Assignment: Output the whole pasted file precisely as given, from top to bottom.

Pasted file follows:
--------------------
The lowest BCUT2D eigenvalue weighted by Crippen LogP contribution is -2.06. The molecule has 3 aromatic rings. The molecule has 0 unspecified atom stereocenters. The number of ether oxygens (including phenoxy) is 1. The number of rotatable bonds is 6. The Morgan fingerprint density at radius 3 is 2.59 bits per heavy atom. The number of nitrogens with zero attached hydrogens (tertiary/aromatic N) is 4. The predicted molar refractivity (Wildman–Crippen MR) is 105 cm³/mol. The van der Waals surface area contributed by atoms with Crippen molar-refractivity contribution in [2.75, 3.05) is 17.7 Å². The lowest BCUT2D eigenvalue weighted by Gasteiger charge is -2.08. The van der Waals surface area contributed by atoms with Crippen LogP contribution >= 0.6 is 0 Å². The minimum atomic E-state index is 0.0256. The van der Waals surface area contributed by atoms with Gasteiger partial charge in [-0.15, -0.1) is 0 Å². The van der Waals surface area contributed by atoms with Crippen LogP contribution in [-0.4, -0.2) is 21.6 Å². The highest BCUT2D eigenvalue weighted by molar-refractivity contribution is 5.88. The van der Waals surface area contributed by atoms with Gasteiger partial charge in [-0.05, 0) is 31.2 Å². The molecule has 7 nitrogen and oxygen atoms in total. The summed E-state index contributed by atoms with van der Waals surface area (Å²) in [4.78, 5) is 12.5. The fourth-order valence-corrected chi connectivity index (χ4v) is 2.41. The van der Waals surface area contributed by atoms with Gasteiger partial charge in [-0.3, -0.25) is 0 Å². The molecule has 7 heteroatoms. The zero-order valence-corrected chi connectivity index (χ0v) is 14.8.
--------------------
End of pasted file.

The lowest BCUT2D eigenvalue weighted by Crippen LogP contribution is -2.06. The molecule has 3 aromatic rings. The molecule has 0 unspecified atom stereocenters. The number of ether oxygens (including phenoxy) is 1. The number of rotatable bonds is 6. The Morgan fingerprint density at radius 3 is 2.59 bits per heavy atom. The number of nitrogens with zero attached hydrogens (tertiary/aromatic N) is 4. The predicted molar refractivity (Wildman–Crippen MR) is 105 cm³/mol. The van der Waals surface area contributed by atoms with Crippen molar-refractivity contribution in [2.75, 3.05) is 17.7 Å². The lowest BCUT2D eigenvalue weighted by Gasteiger charge is -2.08. The van der Waals surface area contributed by atoms with Crippen LogP contribution >= 0.6 is 0 Å². The minimum atomic E-state index is 0.0256. The van der Waals surface area contributed by atoms with Gasteiger partial charge in [-0.15, -0.1) is 0 Å². The van der Waals surface area contributed by atoms with Crippen LogP contribution in [-0.4, -0.2) is 21.6 Å². The highest BCUT2D eigenvalue weighted by molar-refractivity contribution is 5.88. The van der Waals surface area contributed by atoms with Gasteiger partial charge in [-0.05, 0) is 31.2 Å². The molecule has 7 nitrogen and oxygen atoms in total. The summed E-state index contributed by atoms with van der Waals surface area (Å²) in [4.78, 5) is 12.5. The fourth-order valence-corrected chi connectivity index (χ4v) is 2.41. The van der Waals surface area contributed by atoms with Gasteiger partial charge in [-0.3, -0.25) is 0 Å². The molecule has 7 heteroatoms. The zero-order valence-corrected chi connectivity index (χ0v) is 14.8.